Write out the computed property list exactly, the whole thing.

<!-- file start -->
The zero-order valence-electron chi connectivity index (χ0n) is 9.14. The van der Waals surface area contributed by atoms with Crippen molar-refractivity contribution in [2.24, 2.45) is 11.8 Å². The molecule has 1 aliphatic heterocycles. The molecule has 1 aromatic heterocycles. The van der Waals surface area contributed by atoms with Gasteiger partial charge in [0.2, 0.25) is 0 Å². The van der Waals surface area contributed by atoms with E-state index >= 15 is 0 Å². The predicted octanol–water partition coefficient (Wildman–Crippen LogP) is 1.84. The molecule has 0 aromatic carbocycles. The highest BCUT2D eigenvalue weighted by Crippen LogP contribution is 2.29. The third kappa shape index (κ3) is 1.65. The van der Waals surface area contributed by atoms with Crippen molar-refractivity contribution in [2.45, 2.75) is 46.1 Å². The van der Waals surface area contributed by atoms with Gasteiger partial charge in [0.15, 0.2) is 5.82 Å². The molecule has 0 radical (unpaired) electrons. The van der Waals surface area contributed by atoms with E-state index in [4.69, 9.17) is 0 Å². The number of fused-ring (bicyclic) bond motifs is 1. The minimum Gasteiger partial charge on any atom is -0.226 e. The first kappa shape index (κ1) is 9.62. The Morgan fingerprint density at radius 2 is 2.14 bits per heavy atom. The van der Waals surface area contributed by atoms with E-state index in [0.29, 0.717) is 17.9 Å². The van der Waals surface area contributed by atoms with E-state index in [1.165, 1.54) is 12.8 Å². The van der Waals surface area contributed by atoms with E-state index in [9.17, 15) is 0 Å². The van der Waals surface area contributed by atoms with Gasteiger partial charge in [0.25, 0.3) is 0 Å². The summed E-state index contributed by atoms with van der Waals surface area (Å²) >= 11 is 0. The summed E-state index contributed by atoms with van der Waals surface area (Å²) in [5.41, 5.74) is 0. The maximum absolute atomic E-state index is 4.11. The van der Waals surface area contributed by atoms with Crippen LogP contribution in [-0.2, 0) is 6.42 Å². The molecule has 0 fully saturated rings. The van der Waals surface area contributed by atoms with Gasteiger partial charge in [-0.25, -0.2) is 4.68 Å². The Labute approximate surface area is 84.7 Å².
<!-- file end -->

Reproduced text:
The zero-order valence-electron chi connectivity index (χ0n) is 9.14. The van der Waals surface area contributed by atoms with Crippen molar-refractivity contribution in [2.24, 2.45) is 11.8 Å². The molecule has 1 aliphatic heterocycles. The molecule has 1 aromatic heterocycles. The van der Waals surface area contributed by atoms with Gasteiger partial charge in [0.2, 0.25) is 0 Å². The van der Waals surface area contributed by atoms with E-state index >= 15 is 0 Å². The predicted octanol–water partition coefficient (Wildman–Crippen LogP) is 1.84. The molecule has 0 aromatic carbocycles. The highest BCUT2D eigenvalue weighted by Crippen LogP contribution is 2.29. The third kappa shape index (κ3) is 1.65. The van der Waals surface area contributed by atoms with Crippen molar-refractivity contribution in [2.45, 2.75) is 46.1 Å². The van der Waals surface area contributed by atoms with Gasteiger partial charge in [0.15, 0.2) is 5.82 Å². The molecule has 0 radical (unpaired) electrons. The van der Waals surface area contributed by atoms with E-state index in [4.69, 9.17) is 0 Å². The number of fused-ring (bicyclic) bond motifs is 1. The minimum Gasteiger partial charge on any atom is -0.226 e. The first kappa shape index (κ1) is 9.62. The Morgan fingerprint density at radius 2 is 2.14 bits per heavy atom. The van der Waals surface area contributed by atoms with E-state index in [0.29, 0.717) is 17.9 Å². The van der Waals surface area contributed by atoms with E-state index in [1.165, 1.54) is 12.8 Å². The van der Waals surface area contributed by atoms with E-state index in [9.17, 15) is 0 Å². The van der Waals surface area contributed by atoms with Gasteiger partial charge in [0.25, 0.3) is 0 Å². The summed E-state index contributed by atoms with van der Waals surface area (Å²) >= 11 is 0. The summed E-state index contributed by atoms with van der Waals surface area (Å²) in [5.41, 5.74) is 0. The maximum absolute atomic E-state index is 4.11. The van der Waals surface area contributed by atoms with Crippen LogP contribution in [-0.2, 0) is 6.42 Å². The molecule has 0 fully saturated rings. The van der Waals surface area contributed by atoms with Gasteiger partial charge in [-0.25, -0.2) is 4.68 Å². The Labute approximate surface area is 84.7 Å².